verb (used with object), knot·ted, knot·ting.

verb (used without object), knot·ted, knot·ting.

to become tied or tangled in a knot.
to form knots or joints.


    tie the knot, Informal. to marry: They will tie the knot in November.

Origin of knot

before 1000; (noun) Middle English knot(te), Old English cnotta; cognate with Dutch knot, German knoten to knit; (v.) Middle English, derivative of the noun
Related formsknot·less, adjectiveknot·like, adjective
Can be confusedknot not

Synonyms for knot




either of two large sandpipers, Calidris canutus or C. tenuirostris, that breed in the Arctic and winter in the Southern Hemisphere.

Origin of knot

1425–75; late Middle English; origin uncertain
Also called grayback. Unabridged Based on the Random House Unabridged Dictionary, © Random House, Inc. 2019

Examples from the Web for knot

Contemporary Examples of knot

Historical Examples of knot

British Dictionary definitions for knot




any of various fastenings formed by looping and tying a piece of rope, cord, etc, in upon itself, to another piece of rope, or to another object
a prescribed method of tying a particular knot
a tangle, as in hair or string
a decorative bow or fastening, as of ribbon or braid
a small cluster or huddled group
a tie or bondthe marriage knot
a difficult problem
a protuberance or lump of plant tissues, such as that occurring on the trunks of certain trees
  1. a hard mass of wood at the point where a branch joins the trunk of a tree
  2. a cross section of this, usually roundish and cross-grained, visible in a piece of timber
a sensation of constriction, caused by tension or nervousnesshis stomach was tying itself in knots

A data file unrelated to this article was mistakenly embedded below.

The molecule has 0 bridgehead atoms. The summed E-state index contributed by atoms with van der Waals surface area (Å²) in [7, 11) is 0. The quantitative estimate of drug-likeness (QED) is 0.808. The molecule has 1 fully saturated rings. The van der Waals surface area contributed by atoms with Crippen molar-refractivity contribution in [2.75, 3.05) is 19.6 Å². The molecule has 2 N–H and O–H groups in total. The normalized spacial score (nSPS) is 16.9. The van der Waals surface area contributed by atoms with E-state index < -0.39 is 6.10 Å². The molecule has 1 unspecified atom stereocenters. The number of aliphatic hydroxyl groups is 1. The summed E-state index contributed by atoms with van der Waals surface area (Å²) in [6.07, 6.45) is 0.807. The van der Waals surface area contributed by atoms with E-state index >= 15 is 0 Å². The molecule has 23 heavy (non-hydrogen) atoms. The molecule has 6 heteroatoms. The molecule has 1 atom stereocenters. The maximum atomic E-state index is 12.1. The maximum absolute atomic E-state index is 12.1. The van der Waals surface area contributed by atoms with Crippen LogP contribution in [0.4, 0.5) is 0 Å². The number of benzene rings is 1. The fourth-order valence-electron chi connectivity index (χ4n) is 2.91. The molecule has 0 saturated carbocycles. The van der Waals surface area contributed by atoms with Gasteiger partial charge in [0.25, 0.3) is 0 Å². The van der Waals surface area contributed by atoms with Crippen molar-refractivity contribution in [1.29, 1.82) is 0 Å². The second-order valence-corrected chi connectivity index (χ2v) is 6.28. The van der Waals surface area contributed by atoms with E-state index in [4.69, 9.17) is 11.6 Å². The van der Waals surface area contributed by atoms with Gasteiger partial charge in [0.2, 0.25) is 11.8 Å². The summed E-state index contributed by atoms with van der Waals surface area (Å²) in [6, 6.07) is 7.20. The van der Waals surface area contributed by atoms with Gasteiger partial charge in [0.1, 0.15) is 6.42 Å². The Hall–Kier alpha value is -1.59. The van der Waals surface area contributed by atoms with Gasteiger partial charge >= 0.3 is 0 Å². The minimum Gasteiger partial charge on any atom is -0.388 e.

1. pathola lump of vessels or fibres formed in a part, as in a muscle
  2. anatomya protuberance on an organ or part
a unit of speed used by nautical vessels and aircraft, being one nautical mile (about 1.15 statute miles or 1.85 km) per hour
one of a number of equally spaced knots on a log line used to indicate the speed of a ship in nautical miles per hour
at a rate of knots very fast
tie someone in knots to completely perplex or confuse someone
tie the knot informal to get married

verb knots, knotting or knotted

(tr) to tie or fasten in a knot
to form or cause to form into a knot
(tr) to ravel or entangle or become ravelled or entangled
(tr) to make (an article or a design) by tying thread in an interlaced pattern of ornamental knots, as in macramé
Derived Formsknotter, nounknotless, adjectiveknotlike, adjective

Word Origin for knot

Old English cnotta; related to Old High German knoto, Old Norse knūtr




a small northern sandpiper, Calidris canutus, with a short bill and grey plumage

Word Origin for knot

C15: of unknown origin
Collins English Dictionary - Complete & Unabridged 2012 Digital Edition © William Collins Sons & Co. Ltd. 1979, 1986 © HarperCollins Publishers 1998, 2000, 2003, 2005, 2006, 2007, 2009, 2012

Word Origin and History for knot

Old English cnotta "intertwining of ropes, cords, etc.," from Proto-Germanic *knuttan- (cf. Low German knütte, Old Frisian knotta "knot," Dutch knot, Old High German knoto, German Knoten, perhaps also Old Norse knutr "knot, knob"). Figurative sense of "difficult problem" was in Old English (cf. Gordian knot). Symbolic of the bond of wedlock, early 13c. As an ornament of dress, first attested c.1400. Meaning "thickened part or protuberance on tissue of a plant" is from late 14c. The nautical unit of measure (1630s) is from the practice of attaching knotted string to the log line. The ship's speed can be measured by the number of knots that play out while the sand glass is running.

The distance between the knots on the log-line should contain 1/120 of a mile, supposing the glass to run exactly half a minute. [Jorge Juan and Antonio de Ulloa, "A Voyage to South America" 1760]

"to tie in a knot," mid-15c., from knot (n.). Related: Knotted (late 12c.), knotting.

Online Etymology Dictionary, © 2010 Douglas Harper

knot in Medicine




A compact intersection of interlaced material, as of cord, ribbon, or rope.
A protuberant growth or swelling in a tissue, such as a gland.
The American Heritage® Stedman's Medical Dictionary Copyright © 2002, 2001, 1995 by Houghton Mifflin Company. Published by Houghton Mifflin Company.

Idioms and Phrases with knot


see tie into knots; tie the knot.

The American Heritage® Idioms Dictionary Copyright © 2002, 2001, 1995 by Houghton Mifflin Harcourt Publishing Company. Published by Houghton Mifflin Harcourt Publishing Company.